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Level: Undergraduate, Graduate
Division: The New School for Public Engagement
School: School of Media Studies
Department: Media Studies
Course Number: NMDS 5199
Course Format: Seminar
Permission Required: No
While sounds have been explored by both listeners and au(di)teurs for as long as humans have been using their ears, it is only within the last 130 years that mediated technologies have permitted artists to produce work that leaves an archival, sonic trace. In this course, students gain a foundation of how sound has entered the artistic landscape historically as well as by contemporary artists who "ensound" media for presenting audio-based creative work across numerous genres. These may include: site-specific, gallery and public loudspeaker installations; radio and podcasting; Web-based installations and performances; international sound-art festivals; darkened-space cinematic airings; LP/CD anthologizing; online sound maps and social networking; and sound walks via portable technologies (cell phones, WiFi networks, GPS tracking). Understanding the historical-contemporary contexts of sound art, soundscapes, acoustic ecology and the noise-silence continuum allows students to question their own individual relationship to sound as a mode of communication, its use in creative productions, social networking/mapping projects exploring the sound environment and scholarly work around sound culture, aesthetics and theory. All students conduct basic recording and listening exercises alongside academic research and critical explorations of both the historical and contemporary sound art geography. The class culminates in contributions to sound culture discourse via a curating project.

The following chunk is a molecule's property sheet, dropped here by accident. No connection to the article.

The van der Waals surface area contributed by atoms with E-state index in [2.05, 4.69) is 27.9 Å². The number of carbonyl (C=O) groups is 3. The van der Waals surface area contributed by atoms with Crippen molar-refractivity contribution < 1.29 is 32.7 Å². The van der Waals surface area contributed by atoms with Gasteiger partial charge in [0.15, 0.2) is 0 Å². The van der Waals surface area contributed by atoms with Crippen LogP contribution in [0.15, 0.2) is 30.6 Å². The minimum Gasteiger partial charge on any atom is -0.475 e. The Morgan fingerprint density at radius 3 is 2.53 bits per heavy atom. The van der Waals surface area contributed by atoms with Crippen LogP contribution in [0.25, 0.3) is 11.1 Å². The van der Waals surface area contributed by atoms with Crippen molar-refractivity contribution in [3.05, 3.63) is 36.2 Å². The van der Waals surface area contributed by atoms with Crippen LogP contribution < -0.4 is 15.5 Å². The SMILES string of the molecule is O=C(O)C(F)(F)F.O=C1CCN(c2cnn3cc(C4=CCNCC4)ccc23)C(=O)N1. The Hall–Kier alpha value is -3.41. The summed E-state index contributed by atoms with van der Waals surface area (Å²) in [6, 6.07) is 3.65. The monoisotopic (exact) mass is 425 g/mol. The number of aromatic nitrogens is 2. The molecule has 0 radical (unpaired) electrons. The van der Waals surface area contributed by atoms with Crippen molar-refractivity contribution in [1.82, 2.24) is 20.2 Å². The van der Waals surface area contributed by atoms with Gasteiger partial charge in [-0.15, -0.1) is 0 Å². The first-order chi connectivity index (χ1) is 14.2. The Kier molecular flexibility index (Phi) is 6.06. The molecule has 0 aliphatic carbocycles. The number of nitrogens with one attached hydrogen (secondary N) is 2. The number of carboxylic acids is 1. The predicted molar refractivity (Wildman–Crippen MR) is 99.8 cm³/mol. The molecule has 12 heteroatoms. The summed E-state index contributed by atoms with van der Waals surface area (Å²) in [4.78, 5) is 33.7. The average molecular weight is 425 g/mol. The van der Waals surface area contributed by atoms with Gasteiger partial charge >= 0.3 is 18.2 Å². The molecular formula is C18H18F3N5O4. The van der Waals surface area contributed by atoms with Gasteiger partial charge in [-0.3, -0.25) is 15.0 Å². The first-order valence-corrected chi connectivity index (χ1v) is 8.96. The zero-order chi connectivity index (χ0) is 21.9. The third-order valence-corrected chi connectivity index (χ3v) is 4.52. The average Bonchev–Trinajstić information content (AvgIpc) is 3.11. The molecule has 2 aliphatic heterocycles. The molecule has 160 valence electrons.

Course Open to: Degree Students
Open to Graduate students.